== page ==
My Kind of Country

Country music from a fan's point of view since 2008

Daily Archives: March 16, 2010

Classic Rewind: Nitty Gritty Dirt Band – ‘Fishing In The Dark’

Album Review: Alan Jackson – ‘Under The Influence’

Like most established artists, Alan Jackson recorded an album of songs in tribute to the artists that influenced him as a musician, singer, and songwriter.  Some artists do this after their commercial stars begin to fade and others release covers albums while they’re at their apex, like Alan did.  Aptly titled Under the Influence, the track list is taken directly from the jukeboxes of America.  Though he picked some obscure hits, these tunes are all honky tonk classics and the subjects of drinking, cheating, and hard times are aplenty throughout.  Meanwhile, Jackson and producer Keith Stegall stick close to the original arrangements on many of the songs, and even the album’s cover art is a throwback to yesteryear with its old-fashioned font and the listing of every track on the album’s cover.

Kicking things off is the album’s first single, ‘Pop a Top’.  The tune was written by Nat Stuckey and was originally a hit for Jim Ed Brown, whose version included a sound effect supplied by the opening of a soda can.  Jackson employed the same tactic here, but only on the song’s intro.  The get high when you get low tune peaked at #6 on the Country Singles chart in late 1999.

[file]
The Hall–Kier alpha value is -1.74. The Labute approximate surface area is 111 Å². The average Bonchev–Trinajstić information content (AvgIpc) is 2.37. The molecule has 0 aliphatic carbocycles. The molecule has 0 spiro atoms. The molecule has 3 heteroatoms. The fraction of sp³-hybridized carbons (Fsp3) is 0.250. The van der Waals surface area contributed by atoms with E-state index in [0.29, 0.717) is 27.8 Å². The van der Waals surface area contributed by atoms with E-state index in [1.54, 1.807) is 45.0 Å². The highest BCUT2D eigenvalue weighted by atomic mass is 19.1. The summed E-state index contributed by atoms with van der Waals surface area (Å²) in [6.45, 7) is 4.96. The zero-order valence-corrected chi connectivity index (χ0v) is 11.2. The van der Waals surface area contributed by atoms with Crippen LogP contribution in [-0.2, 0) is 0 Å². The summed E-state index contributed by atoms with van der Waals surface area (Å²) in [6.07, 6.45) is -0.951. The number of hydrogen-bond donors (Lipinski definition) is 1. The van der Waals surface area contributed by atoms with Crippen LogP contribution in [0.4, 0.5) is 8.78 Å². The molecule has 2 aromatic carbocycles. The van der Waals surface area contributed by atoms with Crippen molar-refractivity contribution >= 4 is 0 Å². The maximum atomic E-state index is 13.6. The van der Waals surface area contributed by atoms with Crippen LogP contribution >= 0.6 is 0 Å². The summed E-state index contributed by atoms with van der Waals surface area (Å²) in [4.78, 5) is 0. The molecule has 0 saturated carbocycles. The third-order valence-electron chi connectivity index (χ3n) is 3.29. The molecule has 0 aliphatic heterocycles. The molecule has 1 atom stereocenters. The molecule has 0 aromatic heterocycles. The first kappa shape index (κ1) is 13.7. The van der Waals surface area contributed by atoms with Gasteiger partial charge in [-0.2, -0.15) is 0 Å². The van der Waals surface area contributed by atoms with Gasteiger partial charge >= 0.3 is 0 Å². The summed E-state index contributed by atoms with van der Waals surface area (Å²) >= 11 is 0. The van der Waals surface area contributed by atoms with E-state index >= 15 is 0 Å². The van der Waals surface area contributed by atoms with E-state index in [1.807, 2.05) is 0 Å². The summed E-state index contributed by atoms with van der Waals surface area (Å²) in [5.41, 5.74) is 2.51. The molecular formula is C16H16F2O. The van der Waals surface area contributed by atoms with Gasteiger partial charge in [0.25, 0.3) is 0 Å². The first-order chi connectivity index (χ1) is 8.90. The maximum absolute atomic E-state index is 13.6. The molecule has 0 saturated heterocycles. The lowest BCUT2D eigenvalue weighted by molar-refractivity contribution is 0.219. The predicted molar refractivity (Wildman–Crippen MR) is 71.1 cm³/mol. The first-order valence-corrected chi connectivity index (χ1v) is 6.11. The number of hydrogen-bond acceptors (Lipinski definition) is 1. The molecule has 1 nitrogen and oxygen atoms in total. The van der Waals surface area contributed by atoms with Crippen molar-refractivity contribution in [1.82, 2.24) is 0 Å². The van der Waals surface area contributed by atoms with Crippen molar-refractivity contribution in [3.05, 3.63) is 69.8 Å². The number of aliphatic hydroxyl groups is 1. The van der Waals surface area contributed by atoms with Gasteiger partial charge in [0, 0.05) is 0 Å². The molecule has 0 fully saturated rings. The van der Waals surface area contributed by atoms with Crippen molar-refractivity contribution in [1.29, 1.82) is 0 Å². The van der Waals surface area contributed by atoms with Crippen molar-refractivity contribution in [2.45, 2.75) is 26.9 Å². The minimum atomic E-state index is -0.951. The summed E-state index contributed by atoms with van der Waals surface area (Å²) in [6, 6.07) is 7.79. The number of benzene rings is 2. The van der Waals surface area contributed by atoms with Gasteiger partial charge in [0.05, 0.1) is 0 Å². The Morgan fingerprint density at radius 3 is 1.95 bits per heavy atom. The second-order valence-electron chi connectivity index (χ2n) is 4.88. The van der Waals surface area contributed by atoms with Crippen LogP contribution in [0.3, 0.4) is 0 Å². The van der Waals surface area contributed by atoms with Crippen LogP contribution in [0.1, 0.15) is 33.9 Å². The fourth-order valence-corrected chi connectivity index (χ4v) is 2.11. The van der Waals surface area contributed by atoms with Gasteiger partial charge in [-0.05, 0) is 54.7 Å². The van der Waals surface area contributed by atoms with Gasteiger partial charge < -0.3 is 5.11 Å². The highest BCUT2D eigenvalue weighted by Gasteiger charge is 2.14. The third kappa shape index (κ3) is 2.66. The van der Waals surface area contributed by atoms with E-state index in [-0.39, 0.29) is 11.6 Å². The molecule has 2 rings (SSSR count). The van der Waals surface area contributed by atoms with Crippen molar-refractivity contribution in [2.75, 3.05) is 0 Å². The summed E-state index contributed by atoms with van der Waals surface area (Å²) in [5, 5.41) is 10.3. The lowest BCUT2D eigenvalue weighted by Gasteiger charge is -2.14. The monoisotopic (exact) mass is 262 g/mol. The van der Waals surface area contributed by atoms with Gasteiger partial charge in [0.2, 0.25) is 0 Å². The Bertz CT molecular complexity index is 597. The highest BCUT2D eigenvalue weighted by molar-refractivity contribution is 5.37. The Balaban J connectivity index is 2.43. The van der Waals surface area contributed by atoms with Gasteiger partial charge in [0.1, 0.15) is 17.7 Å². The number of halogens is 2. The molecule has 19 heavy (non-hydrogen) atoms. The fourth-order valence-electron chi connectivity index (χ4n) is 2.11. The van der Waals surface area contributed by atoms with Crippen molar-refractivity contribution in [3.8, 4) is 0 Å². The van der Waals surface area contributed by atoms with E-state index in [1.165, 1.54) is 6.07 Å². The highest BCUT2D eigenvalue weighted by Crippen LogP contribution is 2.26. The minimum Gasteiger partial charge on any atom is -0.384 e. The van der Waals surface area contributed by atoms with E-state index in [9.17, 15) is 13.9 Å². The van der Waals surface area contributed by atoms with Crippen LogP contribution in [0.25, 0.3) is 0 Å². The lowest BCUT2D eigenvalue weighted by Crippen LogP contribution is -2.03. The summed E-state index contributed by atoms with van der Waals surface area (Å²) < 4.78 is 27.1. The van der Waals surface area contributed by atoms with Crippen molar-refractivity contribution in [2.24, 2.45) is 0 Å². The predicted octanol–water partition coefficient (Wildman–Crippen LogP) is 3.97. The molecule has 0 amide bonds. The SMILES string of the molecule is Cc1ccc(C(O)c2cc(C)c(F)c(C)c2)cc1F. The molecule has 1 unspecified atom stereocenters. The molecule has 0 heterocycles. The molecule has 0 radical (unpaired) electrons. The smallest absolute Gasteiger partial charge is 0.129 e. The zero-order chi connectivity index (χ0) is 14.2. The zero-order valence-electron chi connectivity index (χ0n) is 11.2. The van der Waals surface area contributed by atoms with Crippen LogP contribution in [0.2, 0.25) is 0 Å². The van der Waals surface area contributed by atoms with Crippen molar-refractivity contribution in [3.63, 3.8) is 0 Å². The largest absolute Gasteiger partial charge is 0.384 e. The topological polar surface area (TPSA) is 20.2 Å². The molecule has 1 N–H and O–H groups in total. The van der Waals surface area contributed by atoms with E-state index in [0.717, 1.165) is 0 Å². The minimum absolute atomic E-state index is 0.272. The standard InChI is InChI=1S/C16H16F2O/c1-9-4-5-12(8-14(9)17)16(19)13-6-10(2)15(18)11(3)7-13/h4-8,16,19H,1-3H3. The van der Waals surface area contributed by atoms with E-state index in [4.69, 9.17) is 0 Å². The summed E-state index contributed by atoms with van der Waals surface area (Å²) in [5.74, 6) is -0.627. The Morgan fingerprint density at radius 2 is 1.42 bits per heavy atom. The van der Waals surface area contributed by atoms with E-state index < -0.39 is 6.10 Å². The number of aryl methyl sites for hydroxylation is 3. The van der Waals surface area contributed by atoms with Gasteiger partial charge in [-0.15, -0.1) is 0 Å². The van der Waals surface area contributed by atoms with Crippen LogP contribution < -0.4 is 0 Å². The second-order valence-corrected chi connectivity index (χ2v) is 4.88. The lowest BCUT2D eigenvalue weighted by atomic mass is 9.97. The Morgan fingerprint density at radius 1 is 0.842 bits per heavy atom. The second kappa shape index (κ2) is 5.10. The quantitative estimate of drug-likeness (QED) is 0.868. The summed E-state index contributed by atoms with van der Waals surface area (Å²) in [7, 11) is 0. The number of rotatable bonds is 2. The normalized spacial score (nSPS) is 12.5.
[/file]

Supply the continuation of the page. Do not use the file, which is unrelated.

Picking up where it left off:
Gene Watson took the darkly brilliant ‘Farewell Party’ to the top 5 in 1979.  The slow country waltz features the narrator singing of his own funeral to the woman who he knows will ‘be glad when he’s gone’.  On the brighter side is ‘Kiss An Angel Good Morning’.  This is one that follows as close to the original as any on the album, and Alan’s warm vocal matches Charley Pride’s note for note.

One of my favorites on the set is the clever ‘Right In the Palm of Your Hand’.  This med-tempo number tells of a man and woman who are never satisfied in their relationship, with both always looking for greener pastures.  Neither realize that true love is ‘right in the palm of their hand’. Hank Williams Jr. penned the semi-autobiographical ‘The Blues Man’ in the late 70s .  With its smooth melody and almost-love song chorus, it’s mostly melodically driven, but the real punch from the song comes from the lyrics.  Many songs have been written about the ups and downs of touring life, but none as poignant or memorable as this song.  Released as a single, the darkly honest lyric might have been a bit much for country radio in early 2000.  The song failed on the charts, barely cracking the top 40 and now holds the distinction as Jackson’s lowest-charting single since his debut.

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